Special mention must be made of Salvation Prophecy's approach to FTL fast travel, which is perhaps the best I've ever seen. Once you've chosen a distant ship or target to approach, you'll seamlessly enter a hyperspace tunnel that challenges you to dodge past crackling arcs of lightning as you race headlong towards your objective. There's no break in the action, while the tunnel minigame keeps you occupied with moment-to-moment stimulation rather than twiddling your thumbs. As a fan of Gene Roddenbury's Andromeda, I was well away.
You'll stay for the dogfighting and put up with the ground operations, but Salvation Prophecy's crown jewel gradually reveals itself over the course of a few hours. Its universe may be very small compared to traditional space sims or 4X games, but it's very much alive.
Fleets aren't just arbitrary numbers that auto-resolve in the background, instead, they exist in the universe as a physical and very real presence. All four factions send out strike forces into the galaxy in real-time, all of which can be engaged at will. There's nothing more exciting than defeating a ragtag crew of pirates only to notice an enemy fleet headed towards one of your colonies on your scanner. You'll turn tail, desperately rush to your system's defence and receive a reward for holding the line, before subsquently agreeing to assault an enemy citadel in a retributive attack. Sometimes you'll dawdle around a seemingly remote base in search of better weapons and healing stim packs, only for klaxons to blare as an opposing fleet leaps into the system, forcing you to scramble your fighter and put them to rout.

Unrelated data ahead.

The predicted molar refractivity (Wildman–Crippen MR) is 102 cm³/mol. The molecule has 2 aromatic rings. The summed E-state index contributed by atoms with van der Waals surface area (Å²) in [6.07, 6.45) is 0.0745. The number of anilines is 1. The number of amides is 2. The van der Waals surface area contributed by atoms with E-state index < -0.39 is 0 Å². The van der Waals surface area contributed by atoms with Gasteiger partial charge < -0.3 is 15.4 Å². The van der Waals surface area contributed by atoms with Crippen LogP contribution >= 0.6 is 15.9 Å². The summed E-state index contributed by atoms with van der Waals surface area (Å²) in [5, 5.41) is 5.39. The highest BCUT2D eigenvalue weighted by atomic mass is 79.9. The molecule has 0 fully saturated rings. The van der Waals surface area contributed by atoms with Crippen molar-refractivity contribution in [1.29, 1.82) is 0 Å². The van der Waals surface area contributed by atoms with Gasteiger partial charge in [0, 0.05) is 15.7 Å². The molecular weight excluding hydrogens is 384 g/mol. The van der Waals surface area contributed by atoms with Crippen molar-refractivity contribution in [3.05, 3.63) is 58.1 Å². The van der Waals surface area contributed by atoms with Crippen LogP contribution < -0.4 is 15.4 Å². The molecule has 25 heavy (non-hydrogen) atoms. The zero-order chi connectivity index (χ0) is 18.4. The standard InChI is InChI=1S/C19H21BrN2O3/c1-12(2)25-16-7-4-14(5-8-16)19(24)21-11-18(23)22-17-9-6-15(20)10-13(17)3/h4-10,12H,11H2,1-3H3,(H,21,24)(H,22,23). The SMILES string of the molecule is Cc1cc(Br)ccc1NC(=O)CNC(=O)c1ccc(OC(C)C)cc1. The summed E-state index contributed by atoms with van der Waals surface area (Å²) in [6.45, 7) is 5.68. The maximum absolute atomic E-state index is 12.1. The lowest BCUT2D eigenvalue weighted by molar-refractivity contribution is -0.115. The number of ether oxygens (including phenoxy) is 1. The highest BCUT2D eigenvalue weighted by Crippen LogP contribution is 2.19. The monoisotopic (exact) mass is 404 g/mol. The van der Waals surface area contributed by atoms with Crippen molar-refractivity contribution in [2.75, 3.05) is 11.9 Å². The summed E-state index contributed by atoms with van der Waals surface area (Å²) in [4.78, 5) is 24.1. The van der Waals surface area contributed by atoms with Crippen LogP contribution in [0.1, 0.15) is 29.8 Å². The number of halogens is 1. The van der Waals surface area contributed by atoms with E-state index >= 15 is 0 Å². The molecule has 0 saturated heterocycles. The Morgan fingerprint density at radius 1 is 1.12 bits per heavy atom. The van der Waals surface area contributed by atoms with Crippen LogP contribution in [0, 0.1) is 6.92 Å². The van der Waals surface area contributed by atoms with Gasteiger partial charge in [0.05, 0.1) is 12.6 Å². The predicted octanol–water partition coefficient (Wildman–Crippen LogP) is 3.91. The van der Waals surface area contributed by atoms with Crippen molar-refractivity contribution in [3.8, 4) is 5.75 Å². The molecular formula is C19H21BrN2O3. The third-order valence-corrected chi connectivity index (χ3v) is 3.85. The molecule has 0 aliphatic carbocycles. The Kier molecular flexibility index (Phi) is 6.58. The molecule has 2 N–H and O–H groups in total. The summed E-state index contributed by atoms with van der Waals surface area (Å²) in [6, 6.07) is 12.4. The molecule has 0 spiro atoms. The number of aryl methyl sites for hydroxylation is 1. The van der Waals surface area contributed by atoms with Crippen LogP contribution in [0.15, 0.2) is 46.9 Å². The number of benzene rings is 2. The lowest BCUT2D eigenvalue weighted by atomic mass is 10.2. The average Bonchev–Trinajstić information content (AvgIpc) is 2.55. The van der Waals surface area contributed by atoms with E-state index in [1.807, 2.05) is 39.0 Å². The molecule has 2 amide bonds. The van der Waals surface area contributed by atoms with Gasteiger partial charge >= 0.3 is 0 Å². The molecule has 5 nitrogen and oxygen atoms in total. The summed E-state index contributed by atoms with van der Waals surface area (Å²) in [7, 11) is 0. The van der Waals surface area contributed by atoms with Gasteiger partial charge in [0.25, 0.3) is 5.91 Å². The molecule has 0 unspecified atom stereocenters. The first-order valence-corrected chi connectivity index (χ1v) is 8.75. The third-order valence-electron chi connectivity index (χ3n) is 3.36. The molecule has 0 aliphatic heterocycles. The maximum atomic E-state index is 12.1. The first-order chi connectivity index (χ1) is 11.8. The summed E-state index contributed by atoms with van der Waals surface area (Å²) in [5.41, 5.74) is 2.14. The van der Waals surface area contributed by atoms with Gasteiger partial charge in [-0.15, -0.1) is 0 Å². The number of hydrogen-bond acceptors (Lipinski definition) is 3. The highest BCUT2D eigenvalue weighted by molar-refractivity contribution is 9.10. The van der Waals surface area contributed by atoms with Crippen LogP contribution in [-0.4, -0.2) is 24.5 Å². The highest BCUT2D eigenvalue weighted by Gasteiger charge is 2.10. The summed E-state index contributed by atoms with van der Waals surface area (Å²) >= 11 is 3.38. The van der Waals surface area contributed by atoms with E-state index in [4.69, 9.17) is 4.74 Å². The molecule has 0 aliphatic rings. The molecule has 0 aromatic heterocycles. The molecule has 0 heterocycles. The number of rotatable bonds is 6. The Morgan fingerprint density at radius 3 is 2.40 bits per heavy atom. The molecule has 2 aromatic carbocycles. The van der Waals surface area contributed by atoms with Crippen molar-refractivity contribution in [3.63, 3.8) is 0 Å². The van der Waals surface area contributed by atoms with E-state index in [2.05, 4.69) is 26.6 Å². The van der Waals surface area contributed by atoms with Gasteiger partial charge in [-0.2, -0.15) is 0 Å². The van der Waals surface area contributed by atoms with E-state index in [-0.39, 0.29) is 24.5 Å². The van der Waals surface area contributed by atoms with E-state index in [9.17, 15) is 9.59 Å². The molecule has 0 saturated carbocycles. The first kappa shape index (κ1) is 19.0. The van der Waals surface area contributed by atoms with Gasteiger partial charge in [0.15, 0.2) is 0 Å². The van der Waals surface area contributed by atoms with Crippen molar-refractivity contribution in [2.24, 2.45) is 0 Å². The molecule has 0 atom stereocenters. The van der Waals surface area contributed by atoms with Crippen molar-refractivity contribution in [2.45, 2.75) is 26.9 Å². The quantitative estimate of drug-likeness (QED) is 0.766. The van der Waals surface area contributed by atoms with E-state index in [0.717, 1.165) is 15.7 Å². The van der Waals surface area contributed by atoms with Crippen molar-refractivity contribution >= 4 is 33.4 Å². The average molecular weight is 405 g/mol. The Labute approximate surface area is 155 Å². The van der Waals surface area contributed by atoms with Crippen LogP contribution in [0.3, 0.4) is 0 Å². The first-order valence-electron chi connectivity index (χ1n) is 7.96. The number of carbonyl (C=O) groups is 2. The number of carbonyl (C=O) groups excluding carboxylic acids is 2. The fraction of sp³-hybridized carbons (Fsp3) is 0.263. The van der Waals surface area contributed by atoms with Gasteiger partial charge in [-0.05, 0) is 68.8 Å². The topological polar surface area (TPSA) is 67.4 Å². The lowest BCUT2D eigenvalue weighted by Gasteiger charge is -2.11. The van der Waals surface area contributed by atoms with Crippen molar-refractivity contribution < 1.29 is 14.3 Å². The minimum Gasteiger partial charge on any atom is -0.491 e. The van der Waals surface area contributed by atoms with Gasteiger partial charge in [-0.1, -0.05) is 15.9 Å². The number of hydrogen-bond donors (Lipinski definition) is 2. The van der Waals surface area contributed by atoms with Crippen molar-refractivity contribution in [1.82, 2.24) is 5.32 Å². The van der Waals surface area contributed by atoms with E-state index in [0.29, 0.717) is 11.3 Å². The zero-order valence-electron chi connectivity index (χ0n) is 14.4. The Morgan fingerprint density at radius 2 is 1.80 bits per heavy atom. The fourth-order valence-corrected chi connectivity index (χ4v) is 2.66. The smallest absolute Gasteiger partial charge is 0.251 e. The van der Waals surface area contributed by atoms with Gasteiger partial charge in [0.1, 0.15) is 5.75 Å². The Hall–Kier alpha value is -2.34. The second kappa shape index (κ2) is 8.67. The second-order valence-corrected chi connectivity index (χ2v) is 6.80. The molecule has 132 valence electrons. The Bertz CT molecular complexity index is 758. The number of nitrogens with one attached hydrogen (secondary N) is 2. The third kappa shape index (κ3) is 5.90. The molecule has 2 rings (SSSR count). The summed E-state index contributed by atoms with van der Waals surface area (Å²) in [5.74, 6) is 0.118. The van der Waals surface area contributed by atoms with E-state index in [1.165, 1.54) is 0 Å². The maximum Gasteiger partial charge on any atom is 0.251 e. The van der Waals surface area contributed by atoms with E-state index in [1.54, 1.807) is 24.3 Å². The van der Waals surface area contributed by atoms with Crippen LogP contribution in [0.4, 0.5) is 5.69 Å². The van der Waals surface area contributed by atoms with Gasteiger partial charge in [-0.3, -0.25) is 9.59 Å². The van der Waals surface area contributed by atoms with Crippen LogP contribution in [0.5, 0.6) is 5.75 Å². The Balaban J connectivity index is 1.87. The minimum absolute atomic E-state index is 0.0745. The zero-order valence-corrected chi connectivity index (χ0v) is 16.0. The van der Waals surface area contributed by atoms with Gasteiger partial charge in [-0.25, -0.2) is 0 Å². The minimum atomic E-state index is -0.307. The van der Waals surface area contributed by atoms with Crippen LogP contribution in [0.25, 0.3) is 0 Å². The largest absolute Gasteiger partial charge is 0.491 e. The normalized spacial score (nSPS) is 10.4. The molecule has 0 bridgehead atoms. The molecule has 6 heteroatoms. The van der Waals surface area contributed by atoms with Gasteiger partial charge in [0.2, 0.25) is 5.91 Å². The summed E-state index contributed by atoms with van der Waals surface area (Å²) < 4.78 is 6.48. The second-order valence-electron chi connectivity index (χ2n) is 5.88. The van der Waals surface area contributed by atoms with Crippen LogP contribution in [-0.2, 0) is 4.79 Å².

Salvation Prophecy's universe exists in a constant state of flux, of sweeping gains and losses, with each race battling each other as well as your chosen faction. Once you become faction commander, you're free to order your own fleet strikes, sign off on ground operations, build up defences in some streamlined menus and -- this is the big one -- then directly participate to ensure your faction's success. Ground missions suddenly become a joy when you've got a real stake in the proceedings, when it's a mission you ordered, and the resulting victory and new colony are that much more rewarding. This high strategy layer proves to be unbelievably involving and compelling to the point of full-blown compulsion, delivering scope and scale that bigger games from massive development teams shy away from in terror.
It takes rather too long to get to this point, mind, and your time spent grinding away for money and experience serves to highlight a few aggravating oversights. Progression and storyline is practically identical regardless of which faction you pick, stopping them from feeling unique or interesting during repeat playthroughs, while they inexplicably share exactly the same space stations and dropships. What's more, you're also often locked into storyline missions involving dark prophecies, impending doom and mysterious far-flung planets, but these effectively simmer down into very repetitive and grindy missions against identical monsters and some simplistic non-puzzles. The ground pounding is the weakest link in the chain, so it's a shame that the overarching storyline relies so heavily on terrestrial jaunts.